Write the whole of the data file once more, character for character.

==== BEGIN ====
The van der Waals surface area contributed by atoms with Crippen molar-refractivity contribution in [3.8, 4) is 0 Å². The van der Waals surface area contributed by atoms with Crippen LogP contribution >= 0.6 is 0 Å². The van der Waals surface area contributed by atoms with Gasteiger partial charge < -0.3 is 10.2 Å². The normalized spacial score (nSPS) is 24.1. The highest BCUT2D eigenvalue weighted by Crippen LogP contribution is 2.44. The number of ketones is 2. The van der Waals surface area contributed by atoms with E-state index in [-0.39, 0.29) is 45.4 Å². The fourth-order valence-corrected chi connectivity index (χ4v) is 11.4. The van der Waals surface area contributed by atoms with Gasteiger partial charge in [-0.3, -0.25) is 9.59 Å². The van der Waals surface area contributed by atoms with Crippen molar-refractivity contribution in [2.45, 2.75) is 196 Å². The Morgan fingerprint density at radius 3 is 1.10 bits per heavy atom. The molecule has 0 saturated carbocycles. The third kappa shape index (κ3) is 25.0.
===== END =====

The van der Waals surface area contributed by atoms with Crippen molar-refractivity contribution in [3.8, 4) is 0 Å². The van der Waals surface area contributed by atoms with Crippen LogP contribution >= 0.6 is 0 Å². The van der Waals surface area contributed by atoms with Gasteiger partial charge < -0.3 is 10.2 Å². The normalized spacial score (nSPS) is 24.1. The highest BCUT2D eigenvalue weighted by Crippen LogP contribution is 2.44. The number of ketones is 2. The van der Waals surface area contributed by atoms with E-state index in [-0.39, 0.29) is 45.4 Å². The fourth-order valence-corrected chi connectivity index (χ4v) is 11.4. The van der Waals surface area contributed by atoms with Gasteiger partial charge in [-0.3, -0.25) is 9.59 Å². The van der Waals surface area contributed by atoms with Crippen molar-refractivity contribution in [2.45, 2.75) is 196 Å². The Morgan fingerprint density at radius 3 is 1.10 bits per heavy atom. The molecule has 0 saturated carbocycles. The third kappa shape index (κ3) is 25.0.